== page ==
Future MacBook Pro-bound Intel chips due next spring

Posted:
in Future Apple Hardware edited January 2014
The next time Apple will have the opportunity to boost the processor specifications of its MacBook Pro line will be next spring, when Intel pushes out a final update to its Montevina platform consisting of two high-performance mobile chips, according to reports.



Apple's current MacBook Pros employ a "P" series, medium voltage (25W) P8600 2.4GHz chip at the low end, and a "T" series, standard voltage (35W) T9400 2.53GHz chip at the high end.



The T series chip costs the company roughly $32 less than the P series, according to pricing estimates published on the web, but runs slightly hotter. Apple also offers a build-to-order option on the MacBook Pro that lets customers choose a "T" series, standard voltage (35W) T9600 2.8GHz chip for a $300 premium. The chip costs the company roughly $200 to $250 more than the 2.53GHz variants, according to estimates.



Citing sources at Taiwanese notebook makers, DigiTimes claims Intel will refresh these Montevina-based Core 2 Duo offerings in April by adding two new variants: a P8800 running at 2.66GHz and a T9900 clocking in at 3.06GHz.







VR-Zone earlier in the week provided corroborating evidence to this end via a series of leaked Intel roadmap presentation slides. The visuals list the two chips as arriving anytime from mid-to-late second quarter, which runs April through June.



At this juncture, Apple could presumably bump its 15-inch MacBook Pro configurations up to standard frequencies as high as 2.66GHz and 2.8GHz, with a 3.06GHz build-to-order option. Alternatively, it could inch standard configurations up to 2.53GHz and 2.66GHz, leaving the 2.8GHz and 3.06GHz chips as potential build-to-order choices. It should be noted, however, the 17-inch unibody MacBook Pro should be in the mix by this time, potentially adopting one of the remaining high-end chips, such as the 2.8GHz.



The current array of Intel Core 2 Duo mobile chips employed in Apple's unibody MacBook Pros.



The spring refresh is expected to be the last to hit Intel's Montevina platform before the chipmaker turns to its new and broad Nehalem architecture, which has since officially been dubbed the "Core i7." Calpella is the code-name for Intel's Core i7-based mobile platform, which will umbrella chips currently referenced by the "Clarksfield" code-name (the same way that Montevina umbrellas mobile chips from the Penryn family). [Dizzy yet?]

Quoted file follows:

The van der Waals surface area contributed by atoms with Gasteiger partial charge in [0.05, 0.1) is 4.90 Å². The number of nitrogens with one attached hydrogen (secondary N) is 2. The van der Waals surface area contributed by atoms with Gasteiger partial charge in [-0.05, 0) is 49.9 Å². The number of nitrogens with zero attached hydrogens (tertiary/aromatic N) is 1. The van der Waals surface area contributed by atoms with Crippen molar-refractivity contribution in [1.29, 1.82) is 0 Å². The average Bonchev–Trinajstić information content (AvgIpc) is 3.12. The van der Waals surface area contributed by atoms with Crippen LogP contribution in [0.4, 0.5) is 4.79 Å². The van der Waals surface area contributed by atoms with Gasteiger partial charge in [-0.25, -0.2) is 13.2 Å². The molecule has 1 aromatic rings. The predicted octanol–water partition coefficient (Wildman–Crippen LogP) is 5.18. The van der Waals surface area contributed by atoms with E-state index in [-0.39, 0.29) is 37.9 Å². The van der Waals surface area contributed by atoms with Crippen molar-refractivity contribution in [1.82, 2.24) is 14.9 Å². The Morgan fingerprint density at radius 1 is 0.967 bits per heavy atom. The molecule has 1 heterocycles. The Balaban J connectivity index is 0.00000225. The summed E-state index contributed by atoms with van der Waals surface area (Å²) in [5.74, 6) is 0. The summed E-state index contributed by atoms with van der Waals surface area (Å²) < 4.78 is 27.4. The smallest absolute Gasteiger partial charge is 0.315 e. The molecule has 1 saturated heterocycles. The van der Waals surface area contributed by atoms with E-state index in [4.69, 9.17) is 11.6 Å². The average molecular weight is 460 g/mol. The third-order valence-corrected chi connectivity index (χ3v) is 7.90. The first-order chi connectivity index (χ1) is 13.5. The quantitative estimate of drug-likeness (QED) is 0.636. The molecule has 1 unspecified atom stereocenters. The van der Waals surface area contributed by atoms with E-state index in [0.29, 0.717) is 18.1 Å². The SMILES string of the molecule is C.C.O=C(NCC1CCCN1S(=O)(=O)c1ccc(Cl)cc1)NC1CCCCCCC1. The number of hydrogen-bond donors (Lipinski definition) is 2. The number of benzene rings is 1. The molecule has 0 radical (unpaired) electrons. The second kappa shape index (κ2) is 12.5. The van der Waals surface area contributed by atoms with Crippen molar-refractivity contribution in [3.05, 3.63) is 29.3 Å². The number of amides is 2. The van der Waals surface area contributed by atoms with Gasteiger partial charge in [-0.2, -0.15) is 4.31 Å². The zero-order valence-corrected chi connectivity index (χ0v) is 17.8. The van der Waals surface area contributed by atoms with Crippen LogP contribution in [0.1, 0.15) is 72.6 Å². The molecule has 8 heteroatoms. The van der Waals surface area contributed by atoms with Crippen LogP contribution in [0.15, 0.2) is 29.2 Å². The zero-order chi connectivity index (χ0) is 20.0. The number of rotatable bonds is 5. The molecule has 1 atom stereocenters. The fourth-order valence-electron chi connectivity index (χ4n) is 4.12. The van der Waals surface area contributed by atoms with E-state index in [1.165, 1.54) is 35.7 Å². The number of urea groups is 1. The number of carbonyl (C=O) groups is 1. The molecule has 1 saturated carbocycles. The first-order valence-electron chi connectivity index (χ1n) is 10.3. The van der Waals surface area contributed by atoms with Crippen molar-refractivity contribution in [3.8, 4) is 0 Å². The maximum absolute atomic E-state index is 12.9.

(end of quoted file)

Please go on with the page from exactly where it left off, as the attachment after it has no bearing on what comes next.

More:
Spring 2009 Core 2 Duo mobile chip additions likely to be adopted by Apple's MacBook Pros.



With the launch of Calpella not scheduled until the third quarter of 2009 at the earliest, few if any hard specifications are known about its new mobile chips. More generally, however, it's been speculated that Calpella processors will be based on a 32-nanometer manufacturing process and possibly abandon the use of separate northbridge and southbridge chipsets for components that will be integrated into some of its processor families.



A bit earlier next year, Intel also plans to introduce its new GM47 integrated graphics chipset with a 1066MHz front-side bus and 640MHz graphics core frequency. Given Apple's emphatic endorsement of NVIDIA's new chipsets across its notebook lines, it's unlikely the company holds any plans to adopt the new Intel part.



Update: Charts and story text updated to reflect confirmation that the 2.53GHz Intel processor employed by the unibody MacBook Pro is the "T" series, standard voltage (35W) T9400, and that Apple is not using the "P" series, medium voltage (25W) P9500.
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Comments

  • Reply 1 of 46
    I feel like such a nerd because I actually understood that article. Ugh.
  • Reply 2 of 46
    hmurchisonhmurchison Posts: 12,268member
    What a colossal embarassment for Intel to have nVidia

    come and eat their lunch like they have. I guess it's good

    comeuppance for Intel to get their noses rubbed in it since

    they haven't had to worry about AMD doing it in recent years.



    Core i7 (just rolls off the tongue doesn't it?) mobile coming

    late 09 isn't a bad thing. Montevina isn't a bad and Apple needs

    to have Snow Leopard up to snuff once Nehalem hits server, desktop

    notebooks.



    I'm curious to know what nVidia does for an MCP79 encore. I don't

    know how long they keep their chipsets in the market but I figure that

    by mid 2010 they'll have a successor. Will it be enough to keep Apple on

    their chipset? We'll see.
  • Reply 3 of 46
    lorrelorre Posts: 396member
    Is it just me or are those images really distorted and unreadable? Also the main site logo is farked up...
  • Reply 4 of 46
    Quote:
    Originally Posted by tecknojoe View Post


    I feel like such a nerd because I actually understood that article. Ugh.







    I was about to say... this is all such "inside baseball" stuff. Consumers don't care one bit about it.
  • Reply 5 of 46
    kasperkasper Posts: 941member, administrator
    Quote:
    Originally Posted by SpamSandwich View Post






    I was about to say... this is all such "inside baseball" stuff. Consumers don't care one bit about it.



    We're called Apple"inside"r =P



    K
  • Reply 6 of 46
    paxmanpaxman Posts: 4,595member
    Quote:
    Originally Posted by tecknojoe View Post


    I feel like such a nerd because I actually understood that article. Ugh .



    .
  • Reply 7 of 46
    HAHA, ok ok. back on track. So with everything being said about the macbook pros right now, does anyone think that macworld is going to show any new addition/upgrade to the 15" MBP(besides what just happened to them)? Or is it likely that they will not see any more attention until the new chips?